Jewelry artist and interior designer Kristiana Spaulding, of the foothill town of Lotus, was so inspired by the lore of Airstreams that she bought eight and redesigned the cabins. Her Airstreams have been used in advertising photo shoots and props in TV shows and movies. Her business boomed so much that she’s temporarily moved to Las Vegas to start a company called Airstream to Go, offering rentals, which will be situated next to a proposed Airstream hotel.
“It’s a proud, beautiful, rounded, clean form,” Spaulding said. “I’m a jeweler, and I love silver, so, for me, that was the initial draw. I love that continuous, beautiful curved lines. Same with the interior, those rounded walls. It’s so liveable. It just makes you feel good living in there. It’s such an intimate space.”
Prices for restored vintage Airstreams vary wildly, depending on the age, the condition of the exterior shell and the extent of the interior design. They easily sell for well into five figures. New Airstream travel trailers range from $40,00 to $95,000, depending on size and amenities.
Based on how expensive it is to own an Airstream, it’s no wonder that driving to a park that rents stationary Airstreams is popular. Though that’s not cheap, either: Most Airstream units, even the tiny 16-foot “Bambi” trailers, charge in excess of $200 a night.
Really, that much for sleeping in a tin can with varying degrees of water pressure in the snug shower?
“It was more than I thought it was going to be; it’s hotel rates,” said Colleen Baker, of San Diego, who organized the three-family Airstream convocation at the Santa Barbara Auto Camp. But it’s a fun way to travel, and you don’t have to tow it, park it and stow it.”
Across the gravel walkway, Adam and Rosa Lund, also of San Diego, were impressed with their Airstream 1959 “Overlander,” re-done in mid-century modern style, which manages to squeeze in one full bed, a pull-out bed, full kitchen and bathroom with glass-tiled shower in a 26-foot space.
Adam, who calls himself a “hotel guy,” acknowledged that Airstream rentals are “a thing now,” but he’s wondering if it will have staying power.
“I’m curious to see, at 200 bucks a night, if they maintain a good occupancy rate and make money. I bet it sure wasn’t cheap to retrofit this sucker, make it look as good as it is.”
The owners of the Auto Camp enlisted local architect Matthew Hofmann to design the interiors. He used “exotic and locally sourced” hardwood and bamboo flooring, “hand-sanded pecan-stained birch interior and repurposed hardwood,” and “solid, glacier-white Corian countertops and Carerra marble tile,” as well as vintage (but new) metal fixtures. Each of the five Airstreams is a work of art, but the most important interior element was the air conditioning unit.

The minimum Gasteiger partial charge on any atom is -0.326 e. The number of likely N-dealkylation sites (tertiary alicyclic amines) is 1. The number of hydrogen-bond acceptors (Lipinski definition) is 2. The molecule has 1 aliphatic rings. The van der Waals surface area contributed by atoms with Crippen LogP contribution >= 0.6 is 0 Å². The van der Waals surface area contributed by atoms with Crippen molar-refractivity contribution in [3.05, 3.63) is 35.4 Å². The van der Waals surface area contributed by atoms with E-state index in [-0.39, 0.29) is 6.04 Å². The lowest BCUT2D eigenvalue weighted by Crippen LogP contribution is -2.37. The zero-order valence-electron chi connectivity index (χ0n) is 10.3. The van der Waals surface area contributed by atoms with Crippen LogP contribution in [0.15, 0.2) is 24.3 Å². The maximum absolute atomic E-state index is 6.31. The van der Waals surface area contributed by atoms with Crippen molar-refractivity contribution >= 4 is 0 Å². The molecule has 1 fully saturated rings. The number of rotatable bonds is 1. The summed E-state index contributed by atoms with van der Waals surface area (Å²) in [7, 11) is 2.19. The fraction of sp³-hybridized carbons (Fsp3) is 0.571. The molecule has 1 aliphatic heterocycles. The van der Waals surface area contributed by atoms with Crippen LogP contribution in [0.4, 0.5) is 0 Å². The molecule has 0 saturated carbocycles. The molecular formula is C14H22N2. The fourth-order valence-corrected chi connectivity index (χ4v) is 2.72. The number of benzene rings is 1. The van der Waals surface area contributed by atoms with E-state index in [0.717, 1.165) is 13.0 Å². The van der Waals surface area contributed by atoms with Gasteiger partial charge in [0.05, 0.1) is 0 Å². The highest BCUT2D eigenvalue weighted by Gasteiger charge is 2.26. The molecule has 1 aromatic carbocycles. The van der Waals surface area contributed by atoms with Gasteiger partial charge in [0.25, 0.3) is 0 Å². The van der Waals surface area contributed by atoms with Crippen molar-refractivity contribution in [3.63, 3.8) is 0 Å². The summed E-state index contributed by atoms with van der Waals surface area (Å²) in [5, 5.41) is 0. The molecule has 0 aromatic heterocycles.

Even in temperate Santa Barbara, the aluminum can get broilerlike in a hurry sans the AC.
At the Flying Flags RV Park in Buellton, part of employee Debbie Brannon’s job is to go to each of the site’s 10 Airstreams and turn on the ceiling AC unit well before guest check-in. She said she knows newbies to Airstream life won’t notice how well-appointed the interior of their rental trailer is if the thing feels like a sweat box.
The 1968 “Ambassador,” 28 feet and nicknamed “Dorothy,” was ice-bucket cold as Brannon unlocked the door. The interior looked like a ’50s sitcom house, miniaturized.
“They did a fabulous job restoring this one,” she said. “If you only could’ve seen them all when they got here. A lot of work. We had artists come in and decorate for us. The trailer next to this is all done in (a) Marilyn Monroe (theme). We’ve got one with a surfboard and sea shells. Each is different.”
Junior Aguilar, who lives in Antelope Valley but was working in Buellton for a week, had a balloon-themed Airstream. He’s 30 and wasn’t really into the Airstream nostalgia. His employer chose where he’d stay — but he said he now is a convert to trailer life.
“I saw it first, and I’m like, ‘These thing are weird but kind of cute,’ ” he said, texting a photo back to his wife at home. “Some people might call them nerdy, but hey it is what it is. I sleep comfortable.”
Across the lot, Terry Gooding, nearly three decades older than Aguilar, was swimming in nostalgia while sitting in a lawn chair outside a 1962 “Land Yacht.”
“I’ve been wanting to do this for a while,” he said. “It’s the old retro-camping thing. The Airstream’s bones, the product itself, will last 80 years. Look at these other, new travel trailers parked here. They aren’t going to last 50 years. They weren’t built to last like Airstreams.”
Not everyone, though, has fallen for the Airstream mystique. One longtime RV observer, Paul Lacitinola, publisher of Vintage Camp Trailers website and magazine, seemed unimpressed.
“For me, they are a more generic trailer,” he said. “I mean, they all do look the same. But it’s get a huge following. There’s no denying it. It’s just such an iconic symbol, so identifiable. When I tell people I restore vintage camper trailers, they’ll say, ‘Oh, like an Airstream?’ I’ve never owned an Airstream and I’ve owned hundreds of vintage trailers. But (Airstreams) are shiny, and people like that.”
At Petaluma’s Metro Hotel, the front desk clerk, Omar, said that whenever he tells Airstream guests that the hotel soon will replace its two 16-foot “Bambis” with three larger, newer models, “They always ask if they can buy the old ones. They ask seriously.”
Even guests who don’t necessarily ask to stay in an Airstream become converts. Carmen Meyer, from Austin, Texas, had to make a last-minute trip to Sonoma County and liked the Metro, where she’s stayed before. But she was told the only room available in the boutique hotel was a 16-foot Airstream.
“It’s actually nice,” she said. “Totally adorable.”
After two nights and three days of Santa Barbara Airstream living, the Orchards gave the experience mostly positive reviews.
“There’s an authenticity to (an Airstream),” Keith said. “And of course, driving back home, we saw them everywhere. We’re like, ‘Oh, there’s one. Oh there’s another one.’ Amazing how many are on the road.”
And how many are parked in trailer parks, waiting for the young and hip, the old and nostalgic, to squeeze in for a night of retro charm.